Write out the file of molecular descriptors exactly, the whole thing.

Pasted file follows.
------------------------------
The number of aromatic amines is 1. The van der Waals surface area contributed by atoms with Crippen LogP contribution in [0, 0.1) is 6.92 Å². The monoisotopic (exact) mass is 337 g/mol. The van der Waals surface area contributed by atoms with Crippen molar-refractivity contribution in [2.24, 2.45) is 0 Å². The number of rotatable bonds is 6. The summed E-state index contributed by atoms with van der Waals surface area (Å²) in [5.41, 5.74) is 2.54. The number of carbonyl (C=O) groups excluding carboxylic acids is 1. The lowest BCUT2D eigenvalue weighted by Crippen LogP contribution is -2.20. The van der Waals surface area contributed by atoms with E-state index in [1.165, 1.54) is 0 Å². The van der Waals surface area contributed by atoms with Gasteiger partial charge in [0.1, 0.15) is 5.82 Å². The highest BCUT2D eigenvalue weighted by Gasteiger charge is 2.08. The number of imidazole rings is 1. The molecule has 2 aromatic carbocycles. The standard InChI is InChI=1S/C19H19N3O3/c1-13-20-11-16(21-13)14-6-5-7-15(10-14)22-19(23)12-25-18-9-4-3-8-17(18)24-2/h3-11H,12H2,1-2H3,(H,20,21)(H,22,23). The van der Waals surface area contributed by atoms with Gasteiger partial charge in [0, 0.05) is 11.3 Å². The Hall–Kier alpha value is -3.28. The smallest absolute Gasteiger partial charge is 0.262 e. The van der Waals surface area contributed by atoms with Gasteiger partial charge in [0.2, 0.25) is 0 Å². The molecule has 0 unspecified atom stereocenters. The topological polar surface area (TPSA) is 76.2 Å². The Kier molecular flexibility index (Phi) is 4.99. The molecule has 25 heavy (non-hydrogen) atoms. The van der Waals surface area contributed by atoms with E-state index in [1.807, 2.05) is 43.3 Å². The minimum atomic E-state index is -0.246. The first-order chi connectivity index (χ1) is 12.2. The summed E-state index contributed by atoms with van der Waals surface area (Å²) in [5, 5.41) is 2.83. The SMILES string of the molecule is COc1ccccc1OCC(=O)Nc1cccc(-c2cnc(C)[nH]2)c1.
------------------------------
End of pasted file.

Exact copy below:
The number of aromatic amines is 1. The van der Waals surface area contributed by atoms with Crippen LogP contribution in [0, 0.1) is 6.92 Å². The monoisotopic (exact) mass is 337 g/mol. The van der Waals surface area contributed by atoms with Crippen molar-refractivity contribution in [2.24, 2.45) is 0 Å². The number of rotatable bonds is 6. The summed E-state index contributed by atoms with van der Waals surface area (Å²) in [5.41, 5.74) is 2.54. The number of carbonyl (C=O) groups excluding carboxylic acids is 1. The lowest BCUT2D eigenvalue weighted by Crippen LogP contribution is -2.20. The van der Waals surface area contributed by atoms with E-state index in [1.165, 1.54) is 0 Å². The van der Waals surface area contributed by atoms with Gasteiger partial charge in [0.1, 0.15) is 5.82 Å². The highest BCUT2D eigenvalue weighted by Gasteiger charge is 2.08. The number of imidazole rings is 1. The molecule has 2 aromatic carbocycles. The standard InChI is InChI=1S/C19H19N3O3/c1-13-20-11-16(21-13)14-6-5-7-15(10-14)22-19(23)12-25-18-9-4-3-8-17(18)24-2/h3-11H,12H2,1-2H3,(H,20,21)(H,22,23). The van der Waals surface area contributed by atoms with Gasteiger partial charge in [0, 0.05) is 11.3 Å². The Hall–Kier alpha value is -3.28. The smallest absolute Gasteiger partial charge is 0.262 e. The van der Waals surface area contributed by atoms with Gasteiger partial charge in [0.2, 0.25) is 0 Å². The molecule has 0 unspecified atom stereocenters. The topological polar surface area (TPSA) is 76.2 Å². The Kier molecular flexibility index (Phi) is 4.99. The molecule has 25 heavy (non-hydrogen) atoms. The van der Waals surface area contributed by atoms with E-state index in [1.807, 2.05) is 43.3 Å². The minimum atomic E-state index is -0.246. The first-order chi connectivity index (χ1) is 12.2. The summed E-state index contributed by atoms with van der Waals surface area (Å²) in [5, 5.41) is 2.83. The SMILES string of the molecule is COc1ccccc1OCC(=O)Nc1cccc(-c2cnc(C)[nH]2)c1.